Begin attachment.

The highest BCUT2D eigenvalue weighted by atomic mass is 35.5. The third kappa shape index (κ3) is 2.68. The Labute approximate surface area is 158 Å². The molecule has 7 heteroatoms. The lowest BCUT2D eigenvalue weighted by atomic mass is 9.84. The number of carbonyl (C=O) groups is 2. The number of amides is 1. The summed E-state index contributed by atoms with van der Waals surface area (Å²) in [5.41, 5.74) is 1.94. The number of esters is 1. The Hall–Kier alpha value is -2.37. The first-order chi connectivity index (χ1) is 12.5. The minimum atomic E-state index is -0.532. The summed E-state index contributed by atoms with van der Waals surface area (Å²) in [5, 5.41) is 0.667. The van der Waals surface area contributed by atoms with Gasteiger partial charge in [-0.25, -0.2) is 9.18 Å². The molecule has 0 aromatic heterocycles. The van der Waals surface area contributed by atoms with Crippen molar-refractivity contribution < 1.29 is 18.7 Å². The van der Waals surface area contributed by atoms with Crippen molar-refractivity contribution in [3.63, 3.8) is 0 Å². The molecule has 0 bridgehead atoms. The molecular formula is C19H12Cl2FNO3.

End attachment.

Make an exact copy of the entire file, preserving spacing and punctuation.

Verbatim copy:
The highest BCUT2D eigenvalue weighted by atomic mass is 35.5. The third kappa shape index (κ3) is 2.68. The Labute approximate surface area is 158 Å². The molecule has 7 heteroatoms. The lowest BCUT2D eigenvalue weighted by atomic mass is 9.84. The number of carbonyl (C=O) groups is 2. The number of amides is 1. The summed E-state index contributed by atoms with van der Waals surface area (Å²) in [5.41, 5.74) is 1.94. The number of esters is 1. The Hall–Kier alpha value is -2.37. The first-order chi connectivity index (χ1) is 12.5. The minimum atomic E-state index is -0.532. The summed E-state index contributed by atoms with van der Waals surface area (Å²) in [5, 5.41) is 0.667. The van der Waals surface area contributed by atoms with Gasteiger partial charge in [-0.25, -0.2) is 9.18 Å². The molecule has 0 aromatic heterocycles. The van der Waals surface area contributed by atoms with Crippen molar-refractivity contribution < 1.29 is 18.7 Å². The van der Waals surface area contributed by atoms with Crippen molar-refractivity contribution in [3.63, 3.8) is 0 Å². The molecule has 0 bridgehead atoms. The molecular formula is C19H12Cl2FNO3.